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My husband recently stepped onto the scale and told me that his Body Mass Index (BMI) was 29.1 and that he is considered overweight.

I was ecstatic!  So I want to shout from the rooftops and tell everyone how proud I am of him for being overweight.

I hear the thoughts that are already jumping around in your head:

Isn’t she concerned about his health?

Doesn’t she know that a BMI of 30 is obese and that he is so close to the edge?

Won’t her husband be embarrassed by her making a big deal of him being overweight?

Don’t worry.  I am already aware and concerned with all those issues.  But I am thrilled, nonetheless.

Here’s why:

Nine months ago, my husband had a BMI of 47.


That is considered morbidly obese.  My husband carried around excess weight, but more than that, he was weighed down with a variety of health issues, poor sleep, and almost no energy.  We have five kids (the youngest two are toddlers) so energy is kind of a requirement for this season of life.

And nine months ago my husband woke up to the reality that things would probably only get worse unless he took control and did something about it.

Now, if you knew my husband, you would not be surprised by that fact that he was industrious enough to research strategies and find a solution.  My husband has a Masters Degree in Counseling Psychology, so research, studies, and evidence communicate with him in a way that stories and anecdotal evidence do not.  So he went to the library and checked out books that talked about food addiction, how the brain reacts to food, and how to rewire your brain to break these old habits.

He didn’t really tell me he was doing this.  He would check out a book on audio and listen during his commute to and from work.  Some were interesting, but one really connected with him.  It was called Bright Line Eating: The Science of Living Happy, Thin & Free®, by Dr. Susan Peirce Thompson.  And after he listened to it, he came home and dropped a bombshell on me.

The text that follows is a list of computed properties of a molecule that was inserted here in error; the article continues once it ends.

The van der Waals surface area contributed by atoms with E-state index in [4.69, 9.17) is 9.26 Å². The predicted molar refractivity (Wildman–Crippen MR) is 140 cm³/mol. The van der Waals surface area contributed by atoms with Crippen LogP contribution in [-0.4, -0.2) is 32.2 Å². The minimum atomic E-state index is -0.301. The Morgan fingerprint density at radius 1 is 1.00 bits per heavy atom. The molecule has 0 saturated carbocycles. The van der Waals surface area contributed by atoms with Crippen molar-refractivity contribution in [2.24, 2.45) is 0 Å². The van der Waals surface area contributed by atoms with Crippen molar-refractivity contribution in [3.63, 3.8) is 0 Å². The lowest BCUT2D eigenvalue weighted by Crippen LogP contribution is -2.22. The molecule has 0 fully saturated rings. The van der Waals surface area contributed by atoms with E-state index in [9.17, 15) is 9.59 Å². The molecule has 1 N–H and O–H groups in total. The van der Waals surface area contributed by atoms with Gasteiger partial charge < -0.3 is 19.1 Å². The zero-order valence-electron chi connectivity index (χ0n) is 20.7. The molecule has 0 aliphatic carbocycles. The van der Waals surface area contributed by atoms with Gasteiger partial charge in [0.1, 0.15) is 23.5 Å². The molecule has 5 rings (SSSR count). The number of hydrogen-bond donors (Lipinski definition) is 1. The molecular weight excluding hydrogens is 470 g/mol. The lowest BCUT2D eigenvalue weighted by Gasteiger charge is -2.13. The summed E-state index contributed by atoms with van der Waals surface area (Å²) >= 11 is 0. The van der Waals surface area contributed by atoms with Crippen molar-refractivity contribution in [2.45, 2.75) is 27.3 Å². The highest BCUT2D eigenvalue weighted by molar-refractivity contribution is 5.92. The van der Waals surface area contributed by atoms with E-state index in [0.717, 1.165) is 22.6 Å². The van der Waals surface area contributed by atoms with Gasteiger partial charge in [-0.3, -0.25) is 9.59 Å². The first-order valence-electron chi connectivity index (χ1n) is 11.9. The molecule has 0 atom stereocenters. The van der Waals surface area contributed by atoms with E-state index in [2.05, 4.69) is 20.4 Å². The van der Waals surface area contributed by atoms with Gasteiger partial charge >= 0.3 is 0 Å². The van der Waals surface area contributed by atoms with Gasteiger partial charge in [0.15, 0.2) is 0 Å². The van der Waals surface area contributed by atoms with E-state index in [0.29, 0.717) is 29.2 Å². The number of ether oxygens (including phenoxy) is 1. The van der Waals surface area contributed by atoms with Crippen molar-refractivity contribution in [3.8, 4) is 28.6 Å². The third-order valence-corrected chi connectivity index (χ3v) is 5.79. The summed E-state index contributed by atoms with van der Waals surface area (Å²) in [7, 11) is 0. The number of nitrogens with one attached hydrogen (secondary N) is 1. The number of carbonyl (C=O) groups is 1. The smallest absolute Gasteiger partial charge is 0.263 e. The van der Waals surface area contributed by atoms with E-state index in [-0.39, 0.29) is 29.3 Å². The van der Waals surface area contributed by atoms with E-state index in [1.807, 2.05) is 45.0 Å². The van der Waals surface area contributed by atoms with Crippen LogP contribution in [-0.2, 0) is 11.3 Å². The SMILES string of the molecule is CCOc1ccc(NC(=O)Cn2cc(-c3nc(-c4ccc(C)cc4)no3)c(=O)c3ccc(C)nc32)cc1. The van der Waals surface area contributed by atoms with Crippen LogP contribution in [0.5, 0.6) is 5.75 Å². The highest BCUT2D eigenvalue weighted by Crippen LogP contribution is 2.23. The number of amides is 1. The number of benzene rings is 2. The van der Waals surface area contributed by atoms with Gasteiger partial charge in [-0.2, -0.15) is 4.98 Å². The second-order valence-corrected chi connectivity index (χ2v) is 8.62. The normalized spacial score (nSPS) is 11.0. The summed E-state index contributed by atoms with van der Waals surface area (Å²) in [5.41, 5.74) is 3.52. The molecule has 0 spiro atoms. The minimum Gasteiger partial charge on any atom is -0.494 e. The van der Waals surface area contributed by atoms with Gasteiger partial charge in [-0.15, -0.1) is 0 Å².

“I want to do this” he said.

And I was immediately skeptical.

Past history had shown me that his eating and weight were tied to external things.

  • If I owned _______, I would lose weight.
  • If you bought ______, I would eat better.
  • If I joined _______, I would exercise.

Over the years we had put a lot of money into promised results that were never achieved.  So my skepticism was understandable.

But this time was different.  My husband patiently shared me how he had come to a place of taking personal responsibility.  How in order to effect real, permanent change, he needed to view some foods like an alcoholic views liquor – as something he could no longer consume.  And that in order to succeed, he would need to change his habits in a way that would rewire his brain to no longer crave these foods.

So we talked. A lot.  We rearranged our kitchen and purged our pantry.  We re-worked our recipe list and fashioned a system for grocery shopping.  He had the biggest hurdle to overcome, but it was going to require a complete shift for our entire family.  We were going to have to become a Bright Line Eating® Family.

It was challenging, especially at first.  He joined an online support group which was one of the best things he could have done.  You see, I don’t have the same food struggles he does, so as much as I want to understand, I simply can’t.  So this online support group provided him a place to connect with people who would understand and encourage him as he shared his struggles and successes.  And because he had this community, this allowed me to simply love and encourage him as his wife without requiring me to try and understand something I couldn’t.

My fears were disproved, and I can say that becoming a Bright Line Eating® Family has been a HUGE success.

In nine months, my husband has lost 135 pounds.  Many of his health issues have significantly improved or gone away altogether.  His energy level is increasing (though with toddlers, some days it’s hard to tell!) and there is a joy that is returning that we hadn’t even realized was gone.

So for that moment when he stepped on the scale and crossed the line from obese to overweight, we celebrate!

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